'You, Nero': Moralizing About the Decline of Western Civilization Has Never Been Funnier

Are We Not Entertained?
Heavy-handed, allegorical moralizing about art, life and the decline of Western civilization has never been as flat-out funny as it is in You, Nero

Though they don’t usually get the big bucks for their efforts, playwrights can sleep with a healthy conscience if they engage in two of their craft’s highest callings: re-imagining history, and serving as moral conscience for the rest of their immoral neighbors.

Amy Freed scores big on both fronts in her wildly farcical comedy You, Nero, currently receiving its world-premiere production at South Coast Repertory. Though the funniest and most freewheeling of her four plays staged by SCR in the past 10 years, Freed’s fanciful rendering of the Roman emperor Nero and the unfortunate scribe commissioned to write a vanity piece for him definitely falls under the heading of “humor in a jugular vein.”

As much about the empty-headed, soulless culture of excess in contemporary America as the bloody extravagance of Imperial Roman entertainment, You, Nero revels in lowbrow bawdiness while also delivering trenchant 21st-century criticism. Although the point is ultimately hammered home with all the subtlety of a sledgehammer—a society that jettisons morally substantive works in favor of decadent bombast tailored for the lowest common denominator sacrifices a huge chunk of its collective soul in the process—the ride is so riotously entertaining that Freed’s own bombast is easily excused.

Making the ride so satisfying is the exemplary cast, headed by Danny Scheie’s delirious Nero, a bizarre combination of Richard Simmons and Pol Pot. Scheie attacks the role with panache and intensity, effortlessly cycling from endearingly insufferable to wickedly obscene and back again. Rarely is a morally corrupt, narcissistic tyrant this goddamn likable.

Nero’s foil is Scribonius (a perfectly cast John Vickery), a dramatist who yearns to write serious, tragic epics questioning the brutal course that Nero’s Rome is hell-bent on following. But in an age when thousands fill the Colosseum to watch elaborately staged sea skirmishes and bloody gladiator battles, no one pays his highbrow fare much heed. Forced to work with mimes on the outskirts of Rome, Scribonius leaps at the opportunity to write a play about Nero that is assured of full houses—even though he realizes he might be selling out in the most horrendous way possible.

While Nero wants a play that will convince the common Roman to love him, Scribonius desperately tries to craft a piece that will force a shift in the dictator’s consciousness, something that will inspire him to greatness rather than merely feed his already monstrous ego.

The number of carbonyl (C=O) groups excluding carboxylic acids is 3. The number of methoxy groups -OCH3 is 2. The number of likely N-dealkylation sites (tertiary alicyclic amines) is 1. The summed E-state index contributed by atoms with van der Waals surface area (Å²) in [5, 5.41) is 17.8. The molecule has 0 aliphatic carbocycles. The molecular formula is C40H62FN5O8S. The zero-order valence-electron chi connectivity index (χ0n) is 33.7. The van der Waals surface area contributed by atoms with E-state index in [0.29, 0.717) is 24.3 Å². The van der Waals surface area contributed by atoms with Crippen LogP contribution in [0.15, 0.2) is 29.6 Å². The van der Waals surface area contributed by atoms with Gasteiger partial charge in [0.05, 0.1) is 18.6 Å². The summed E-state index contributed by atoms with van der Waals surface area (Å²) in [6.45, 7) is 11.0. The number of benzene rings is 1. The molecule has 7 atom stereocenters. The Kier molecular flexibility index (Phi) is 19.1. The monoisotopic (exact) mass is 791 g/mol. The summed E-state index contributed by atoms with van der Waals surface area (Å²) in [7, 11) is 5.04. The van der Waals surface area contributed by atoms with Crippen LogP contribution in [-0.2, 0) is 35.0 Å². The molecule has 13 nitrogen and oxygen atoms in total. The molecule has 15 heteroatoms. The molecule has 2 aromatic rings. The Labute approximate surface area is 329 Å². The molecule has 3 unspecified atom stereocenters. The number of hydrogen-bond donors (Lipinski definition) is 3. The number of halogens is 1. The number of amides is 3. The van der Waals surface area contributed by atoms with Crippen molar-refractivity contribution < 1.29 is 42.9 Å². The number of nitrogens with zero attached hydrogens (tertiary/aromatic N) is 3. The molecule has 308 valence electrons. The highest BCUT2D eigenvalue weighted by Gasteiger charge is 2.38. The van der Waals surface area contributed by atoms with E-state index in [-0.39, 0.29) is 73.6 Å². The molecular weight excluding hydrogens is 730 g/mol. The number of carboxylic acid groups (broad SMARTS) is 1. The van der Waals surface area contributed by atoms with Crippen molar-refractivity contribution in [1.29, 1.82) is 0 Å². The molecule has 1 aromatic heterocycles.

That task is complicated, however, by the two women in Nero’s life: his overbearing, incestuous mother, Agrippina (Lori Larsen, who could stand to be a bit more overbearing), and his oversexed mistress, Poppaea (a suitably insane Caralyn Kozlowski). As ambitious as Nero is self-aggrandizing, both women demand in their own seductively twisted ways that Scribonius shape the play to suit their own Machiavellian schemes.

But when Nero decides that not only will be the play be about him, but that he will also play the lead—and only—role, Scribonius realizes to his horror that he’s unwittingly created an Imperial Roman Idol—with terrible consequences.

The play is obviously less about a first-century world power in decline than it is about a 21st-century world power in the throes of its own identity crisis. Freed places most of the blame for that not on material greed or imperial ambitions, but on a relentlessly self-absorbed, morally flabby culture obsessed with cheap, fatuous spectacle heavy on shock value and cruelty, but woefully light on poetic aspiration and spiritual inspiration.

The opportunity that Scribonius senses is that Nero has a chance to re-energize Roman culture by seizing the historical moment and righting an errant empire. But it’s painfully clear that he—and his subject—are far too addicted to the tawdry lure of the lesser angels of their nature. Instead of even the promise of a Barack Obama-like hint of change, they want a train wreck hosted by Jeff Probst.

Of course, Freed’s imagining that a striking shift in a culture’s values could be triggered by something as simple as a play is absolutely Pollyanna-ish, but, Jesus, it’s an attractive sentiment. And the fact that a playwright is even posing the question of whether modern America wants—or could even recognize the worth of—morally questioning, painfully self-critical work in an era when Simon Cowell wields more influence over the cultural zeitgeist than any serious artist is reason to applaud.

One thing’s for certain: If another Andrew Lloyd-fucking-Webber musical results in the Orange County Performing Arts Center going up in flames like Nero’s Rome, Amy Freed can smugly say she told us so.

 

You, Nero at South Coast Repertory, 655 Town Center Dr., Costa Mesa, (714) 708-5555; www.scr.org. Tues.-Fri., 7:45 p.m.; Sat.-Sun., 2 & 7:45 p.m. Through Jan. 25. $23-$64.

 
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